Check out the full fenders and front baskets on these bikes.
Of course, November rain turns to slush and freezes, creating the dreaded bumpy ice. It didn’t take long for me to have my first wipeout, and despite momentarily forgetting I was strapped into the pedals, I didn’t suffer so much as a bruise.
Eventually the rain in this late season turns to snow and we got eight inches of the wheel sucking white stuff over the weekend.

There’s even enough snow for the ol’ Canadian kickstand.

Looks like I can put off installing a kickstand for a while.

I still need to make some more changes to the fixte. Installing that pretty white crank increased the gear ratio a little too much and put my chain line a little too off and I’ve had a larger cog and shorter bottom bracket on order for what seems like forever. Ironically, it was only this past week before the snow flew that I was feeling like I was fully managing the gear ratio. In the mire of oatmeal snow that now encompasses most of the roadways however, I won’t be getting very far without that bigger cog. Hopefully the wait will end soon.





Autumn Critical Lass and Bridge Musings

14 10 2013

I’m sure I’ve said it before that fall is the best time of year in these parts, what better time for a ride?

While it’s true that there was snow on the ground by this date last year, this fall has been comparatively kind with many sunny days and minimal wind but still not too warm. On a late day Critical Lass ride we could bask in the golden glow of the last of the leaves and the setting sun.

Looking over the river valley, enjoying the last light.

Looking over the river valley, enjoying the last light.

Crossing the High Level Bridge was the highlight of this ride.

Crossing the High Level Bridge was the highlight of this ride.

The High Level Bridge is part of my regular stomping grounds, so I somewhat take for granted what a monumentally huge, vertigo inducing piece of century old engineering it is. On this ride, however, there was a young rider making her first trip over the bridge who reacted much the same as I did on my first time crossing the bridge outside of a car at approximately twice her age..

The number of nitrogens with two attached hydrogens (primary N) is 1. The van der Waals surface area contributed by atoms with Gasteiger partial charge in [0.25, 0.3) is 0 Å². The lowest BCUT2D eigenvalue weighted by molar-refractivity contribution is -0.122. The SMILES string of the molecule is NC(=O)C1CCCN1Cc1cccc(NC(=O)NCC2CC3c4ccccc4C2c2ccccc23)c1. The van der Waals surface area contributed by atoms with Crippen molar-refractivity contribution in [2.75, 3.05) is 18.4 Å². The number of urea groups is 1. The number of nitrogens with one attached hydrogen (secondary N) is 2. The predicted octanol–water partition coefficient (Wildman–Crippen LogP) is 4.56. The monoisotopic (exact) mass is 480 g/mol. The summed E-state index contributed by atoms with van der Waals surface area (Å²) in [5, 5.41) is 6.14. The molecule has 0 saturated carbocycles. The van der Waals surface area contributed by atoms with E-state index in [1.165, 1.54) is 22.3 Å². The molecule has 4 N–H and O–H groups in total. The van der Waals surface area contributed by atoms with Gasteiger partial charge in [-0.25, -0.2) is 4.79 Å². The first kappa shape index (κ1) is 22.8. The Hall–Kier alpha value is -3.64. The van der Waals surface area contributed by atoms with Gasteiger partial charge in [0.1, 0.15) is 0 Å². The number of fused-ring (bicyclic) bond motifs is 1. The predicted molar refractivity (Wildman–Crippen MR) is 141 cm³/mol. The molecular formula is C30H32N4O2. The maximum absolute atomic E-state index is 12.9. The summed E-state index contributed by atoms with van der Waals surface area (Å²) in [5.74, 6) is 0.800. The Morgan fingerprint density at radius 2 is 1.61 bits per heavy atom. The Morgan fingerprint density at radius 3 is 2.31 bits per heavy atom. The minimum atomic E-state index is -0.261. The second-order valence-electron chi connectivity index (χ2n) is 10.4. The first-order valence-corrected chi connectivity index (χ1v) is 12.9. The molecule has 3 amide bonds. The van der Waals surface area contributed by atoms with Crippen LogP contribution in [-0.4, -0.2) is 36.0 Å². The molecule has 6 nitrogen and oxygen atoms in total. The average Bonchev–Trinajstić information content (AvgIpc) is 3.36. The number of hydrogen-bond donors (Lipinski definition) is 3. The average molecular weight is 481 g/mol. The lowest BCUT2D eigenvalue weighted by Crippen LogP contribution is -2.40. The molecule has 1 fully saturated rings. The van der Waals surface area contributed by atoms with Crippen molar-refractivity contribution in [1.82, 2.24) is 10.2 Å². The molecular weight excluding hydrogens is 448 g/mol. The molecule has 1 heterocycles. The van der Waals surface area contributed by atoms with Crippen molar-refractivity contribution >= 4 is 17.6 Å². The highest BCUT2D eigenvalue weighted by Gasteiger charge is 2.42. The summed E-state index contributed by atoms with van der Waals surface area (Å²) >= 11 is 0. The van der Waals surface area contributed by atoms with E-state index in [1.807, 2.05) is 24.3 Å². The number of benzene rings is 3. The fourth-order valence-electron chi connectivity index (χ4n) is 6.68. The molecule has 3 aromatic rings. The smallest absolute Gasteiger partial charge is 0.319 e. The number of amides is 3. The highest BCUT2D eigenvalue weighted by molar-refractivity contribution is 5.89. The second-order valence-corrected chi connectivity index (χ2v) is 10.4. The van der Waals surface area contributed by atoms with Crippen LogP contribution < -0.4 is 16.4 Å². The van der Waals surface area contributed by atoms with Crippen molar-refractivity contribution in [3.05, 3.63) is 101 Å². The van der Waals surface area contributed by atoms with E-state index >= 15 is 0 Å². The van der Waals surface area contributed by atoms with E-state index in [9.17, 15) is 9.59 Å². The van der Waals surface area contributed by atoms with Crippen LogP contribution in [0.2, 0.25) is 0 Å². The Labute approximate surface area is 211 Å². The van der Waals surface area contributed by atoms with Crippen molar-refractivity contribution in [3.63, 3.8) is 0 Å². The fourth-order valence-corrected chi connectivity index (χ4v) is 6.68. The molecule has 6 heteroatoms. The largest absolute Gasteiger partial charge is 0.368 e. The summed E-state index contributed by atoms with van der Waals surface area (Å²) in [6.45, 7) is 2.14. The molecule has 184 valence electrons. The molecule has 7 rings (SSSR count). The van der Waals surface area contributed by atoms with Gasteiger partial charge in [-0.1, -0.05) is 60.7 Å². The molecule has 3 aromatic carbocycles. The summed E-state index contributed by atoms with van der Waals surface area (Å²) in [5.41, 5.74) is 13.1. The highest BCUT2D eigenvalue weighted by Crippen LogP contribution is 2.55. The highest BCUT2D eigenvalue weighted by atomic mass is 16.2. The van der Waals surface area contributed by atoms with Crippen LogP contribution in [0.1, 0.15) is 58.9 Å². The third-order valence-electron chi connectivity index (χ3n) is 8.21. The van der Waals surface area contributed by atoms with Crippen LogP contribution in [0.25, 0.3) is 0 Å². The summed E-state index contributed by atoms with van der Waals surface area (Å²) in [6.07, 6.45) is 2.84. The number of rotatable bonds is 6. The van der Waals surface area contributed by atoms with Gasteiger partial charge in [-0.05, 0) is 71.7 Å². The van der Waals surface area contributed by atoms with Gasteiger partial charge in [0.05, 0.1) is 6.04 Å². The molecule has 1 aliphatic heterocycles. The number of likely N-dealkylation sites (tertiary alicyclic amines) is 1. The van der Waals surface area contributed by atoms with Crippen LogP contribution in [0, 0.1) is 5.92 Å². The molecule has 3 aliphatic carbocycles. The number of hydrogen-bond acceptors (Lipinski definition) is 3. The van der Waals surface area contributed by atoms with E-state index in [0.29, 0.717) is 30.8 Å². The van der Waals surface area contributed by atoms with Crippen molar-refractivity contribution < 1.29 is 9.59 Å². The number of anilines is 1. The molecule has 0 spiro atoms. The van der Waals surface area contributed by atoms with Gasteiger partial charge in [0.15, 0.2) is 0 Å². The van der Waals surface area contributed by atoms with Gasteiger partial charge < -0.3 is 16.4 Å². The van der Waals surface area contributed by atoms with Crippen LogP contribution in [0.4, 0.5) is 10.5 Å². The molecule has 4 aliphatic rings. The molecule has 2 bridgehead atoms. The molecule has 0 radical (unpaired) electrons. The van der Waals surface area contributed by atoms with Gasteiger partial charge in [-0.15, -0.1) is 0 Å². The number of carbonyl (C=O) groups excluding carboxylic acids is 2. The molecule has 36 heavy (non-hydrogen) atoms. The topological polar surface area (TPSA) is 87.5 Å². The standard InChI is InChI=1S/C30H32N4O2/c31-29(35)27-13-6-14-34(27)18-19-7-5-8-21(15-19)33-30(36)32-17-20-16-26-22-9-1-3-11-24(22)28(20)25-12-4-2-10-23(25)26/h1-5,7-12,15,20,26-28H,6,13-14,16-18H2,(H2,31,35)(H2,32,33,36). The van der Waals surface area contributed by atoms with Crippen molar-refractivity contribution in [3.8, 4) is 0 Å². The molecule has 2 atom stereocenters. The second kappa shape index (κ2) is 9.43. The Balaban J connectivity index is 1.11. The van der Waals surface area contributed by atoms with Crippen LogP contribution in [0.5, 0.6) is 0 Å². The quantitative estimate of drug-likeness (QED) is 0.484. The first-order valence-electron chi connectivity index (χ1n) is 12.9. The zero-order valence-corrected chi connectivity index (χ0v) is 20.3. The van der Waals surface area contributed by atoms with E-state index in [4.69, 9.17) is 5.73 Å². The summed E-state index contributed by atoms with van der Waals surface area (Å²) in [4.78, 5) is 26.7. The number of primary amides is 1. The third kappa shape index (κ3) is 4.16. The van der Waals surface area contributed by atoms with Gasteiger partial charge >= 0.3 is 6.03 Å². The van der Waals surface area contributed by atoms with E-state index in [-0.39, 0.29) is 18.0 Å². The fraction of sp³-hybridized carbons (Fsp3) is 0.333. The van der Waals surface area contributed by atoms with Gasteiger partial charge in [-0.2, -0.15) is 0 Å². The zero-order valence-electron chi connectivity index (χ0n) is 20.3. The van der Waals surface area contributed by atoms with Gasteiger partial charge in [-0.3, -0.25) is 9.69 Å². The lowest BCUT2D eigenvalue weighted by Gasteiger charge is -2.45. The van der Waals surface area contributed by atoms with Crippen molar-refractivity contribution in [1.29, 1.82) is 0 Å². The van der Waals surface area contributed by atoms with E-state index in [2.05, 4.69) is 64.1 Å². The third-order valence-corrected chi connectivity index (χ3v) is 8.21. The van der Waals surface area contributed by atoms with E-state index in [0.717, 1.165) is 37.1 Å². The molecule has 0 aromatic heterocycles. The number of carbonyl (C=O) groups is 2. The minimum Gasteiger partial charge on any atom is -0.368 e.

First bridge crossing.

First bridge crossing.

Which is to say, she got a little freaked out. Enough that riding down the hill to the LRT Bridge and up the killer switchbacks to the University was looking like a reasonable alternative for returning to the south side.

Another lass crosses the bridge.

Another lass crosses the bridge.

I remembered the time when I was a teenager that I was with a freind and we were walking downtown from Whyte Ave. When we got to the bridge, she expressed her fear, and me and the other folks we were with convinced her that she could cross. She ended up having a panic attack after we’d barely started over the span, and it took three of us to get her back up the hill and onto a northbound bus.

I was really glad our young companion wasn’t as freaked out as that. She and her mom ended up taking the train back across the river while the rest of us cycled back across the bridge in the crisp fall evening air.

For more on Critical Lass, check out Loop Frame Love.





…Now with 50% Less Bollards

14 10 2013

One of my favourite routes to get out of the river valley from Rossdale is an old, slightly neglected bike path that runs parallel to 97 Ave. It’s a gentle climb over several blocks, and now it has 50% less bollards!

They took out half of those bloody bollards!

They took out half of those bloody bollards!

And now that there’s one less bollard in the way, anyone hauling a trailer now actually has a chance to make it up the hill.

This path continues into the Legislative grounds where you can access the High Level Bridge and becomes a much more pleasant, though slightly steeper ride.

Choose your flavor of bumpy - unkempt asphalt or  sidewalk slabs.

Choose your flavor of bumpy – poorly maintained asphalt or sidewalk slabs.

The Leg ground paths have not, however, gone on a bollard diet, and still continue to stand as a monument to the 80’s.